Just Another New Year's by Raine Wynd
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Author's Notes:
Nick Wolfe, Amanda, and Connor MacLeod belong to Panzer/Davis, and though my website was temporarily sucked down an electronic rabbithole through no fault of its own or of its keeper, they're still taking the tour.
This is for Amand-r and Dana, my other sibs in the Beta Triumvirate, and for the rest of the gang at plerk.
To everyone else out there, may you live large (and therefore, not die small) in the coming year.

Though it was nearly one-thirty in the morning, scattered bursts of fireworks could still be heard. From his position on the couch in the living room of Connor's apartment above his antique store, Nick sighed and clicked off the TV. Connor had gone to sleep shortly after they'd toasted at midnight. Nick suspected Connor had made the toast more for his sake than any real desire to mark the occasion.

He wondered if he'd ever get that blase about a new century. In the past five months, Nick had gotten used to his newfound Immortality, having discovered rather painfully that he preferred living to dying. Though Nick still believed Amanda had been wrong to play God with his life, he'd accepted that he now faced a unique opportunity to live.

Nick shook his head and rose to his feet, picking up the champagne glasses and the barely-touched bottle from the coffee table as he headed for the kitchen. Somehow, the passing of the year felt more ordinary and a lot more boring than he'd expected. With all the media hype, he had envisioned something bigger than what it had turned out to be.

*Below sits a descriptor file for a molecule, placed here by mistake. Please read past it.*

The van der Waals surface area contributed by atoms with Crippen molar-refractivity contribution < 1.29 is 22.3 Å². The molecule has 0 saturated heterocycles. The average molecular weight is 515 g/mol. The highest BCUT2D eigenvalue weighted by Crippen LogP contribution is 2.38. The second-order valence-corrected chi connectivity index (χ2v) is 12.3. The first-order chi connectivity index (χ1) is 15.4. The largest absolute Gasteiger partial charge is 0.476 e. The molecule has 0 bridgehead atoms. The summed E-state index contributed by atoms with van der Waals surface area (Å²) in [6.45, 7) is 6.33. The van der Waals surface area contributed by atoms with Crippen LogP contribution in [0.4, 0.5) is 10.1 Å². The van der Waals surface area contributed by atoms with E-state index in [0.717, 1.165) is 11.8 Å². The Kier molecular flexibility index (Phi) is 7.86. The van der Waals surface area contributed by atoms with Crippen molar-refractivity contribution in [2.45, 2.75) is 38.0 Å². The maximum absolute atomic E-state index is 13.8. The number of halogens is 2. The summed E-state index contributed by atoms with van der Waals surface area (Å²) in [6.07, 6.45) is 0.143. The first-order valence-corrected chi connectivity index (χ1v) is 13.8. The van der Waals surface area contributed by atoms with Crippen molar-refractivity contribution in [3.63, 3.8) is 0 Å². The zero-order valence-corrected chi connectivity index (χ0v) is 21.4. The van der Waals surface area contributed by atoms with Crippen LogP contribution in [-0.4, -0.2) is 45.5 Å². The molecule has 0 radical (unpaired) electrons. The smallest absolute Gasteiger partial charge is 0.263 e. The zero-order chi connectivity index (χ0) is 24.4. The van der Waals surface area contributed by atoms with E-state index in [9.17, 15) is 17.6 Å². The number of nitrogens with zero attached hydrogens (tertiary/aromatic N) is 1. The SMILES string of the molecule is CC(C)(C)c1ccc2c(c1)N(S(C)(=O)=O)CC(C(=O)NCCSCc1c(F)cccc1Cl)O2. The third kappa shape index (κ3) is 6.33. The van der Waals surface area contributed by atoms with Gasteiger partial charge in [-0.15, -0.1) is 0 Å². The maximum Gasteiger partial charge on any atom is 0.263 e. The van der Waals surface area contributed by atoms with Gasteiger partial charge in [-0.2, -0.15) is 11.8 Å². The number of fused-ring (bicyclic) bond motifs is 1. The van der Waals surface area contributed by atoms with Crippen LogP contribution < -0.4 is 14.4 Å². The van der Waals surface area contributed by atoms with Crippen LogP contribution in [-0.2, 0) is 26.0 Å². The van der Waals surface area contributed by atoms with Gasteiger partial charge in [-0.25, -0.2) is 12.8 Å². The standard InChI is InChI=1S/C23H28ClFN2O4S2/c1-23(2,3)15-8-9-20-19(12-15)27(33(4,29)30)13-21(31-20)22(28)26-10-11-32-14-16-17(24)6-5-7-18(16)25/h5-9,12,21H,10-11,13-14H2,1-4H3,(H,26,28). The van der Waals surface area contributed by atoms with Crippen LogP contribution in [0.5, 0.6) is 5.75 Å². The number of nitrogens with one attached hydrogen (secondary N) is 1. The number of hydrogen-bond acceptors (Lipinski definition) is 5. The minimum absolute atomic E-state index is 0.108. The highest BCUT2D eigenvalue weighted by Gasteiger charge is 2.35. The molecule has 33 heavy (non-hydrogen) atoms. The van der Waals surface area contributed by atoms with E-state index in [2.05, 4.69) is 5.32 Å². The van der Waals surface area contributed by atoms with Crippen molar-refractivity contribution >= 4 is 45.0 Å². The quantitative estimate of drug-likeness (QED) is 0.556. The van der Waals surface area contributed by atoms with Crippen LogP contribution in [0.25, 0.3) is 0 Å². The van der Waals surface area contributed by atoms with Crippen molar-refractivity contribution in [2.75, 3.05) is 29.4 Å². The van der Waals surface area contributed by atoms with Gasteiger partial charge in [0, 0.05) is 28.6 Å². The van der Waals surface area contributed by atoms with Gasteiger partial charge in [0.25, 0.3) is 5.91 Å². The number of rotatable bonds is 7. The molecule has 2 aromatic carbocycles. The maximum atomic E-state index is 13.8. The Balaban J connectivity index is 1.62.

Then again, he reminded himself, a year ago, you spent it partying with Amanda, at her insistence. The year before that, you were on yet another stakeout. The year before that, you closed a murder case. This is probably the quietest New Year's you've spent in too damn long, so what are you complaining about?

He snorted and placed a wine saving cap on the champagne bottle, then quickly washed the glasses and set them in the drainer to the left of the sink.

Admit, Nick. Being in New York is the last place you want to be right now.

He couldn't help it, though. Seeing the Eiffel Tower with its stunning shower of fireworks, live and in person, had been on his agenda before everything changed. He'd started to comment on the news broadcast of it to Connor, only to turn and catch a glimpse of some grim memory in his mentor's eyes. It had taken Nick a minute to realize that the fireworks had looked like a giant Quickening. That thought had silenced him immediately, and Nick had quickly changed the channel, his enthusiasm for the numerous celebrations dimmed. He knew he'd never quite look at fireworks the same way again.

Those aren't the fireworks you were thinking of, a sly voice in his head murmured suggestively.

Nick sighed and shut his mind to the images the voice conjured. A part of him found it difficult to believe that even after seven months, he still dreamed of Amanda. Yet, in the same span of time, Nick was beginning to understand that if he didn't create a sense of normalcy for himself, he would go mad. What could be more normal than falling in love with the one person he ought to trust the least?

Standing here and debating with yourself about it, Nick answered himself. So much for resolving not to think of her this year.

Opening his eyes, he chuckled wryly and moved away from the sink. With any luck, you'll be like Connor in a hundred years, thinking that maybe someone's making way too much fuss over something as simple as a century. Maybe you'll even be lucky enough to see another millennium come and go.

Nick tried to picture being a thousand years old. The number seemed impossible for his head to grasp.

Better just keep it simple, he told himself, and be grateful this has been a quiet New Year so far. For all you know, next year, you could be fighting for your life on some barge somewhere. Nick shuddered at the thought, knowing even as he did so that he was glad he had another year of life to live.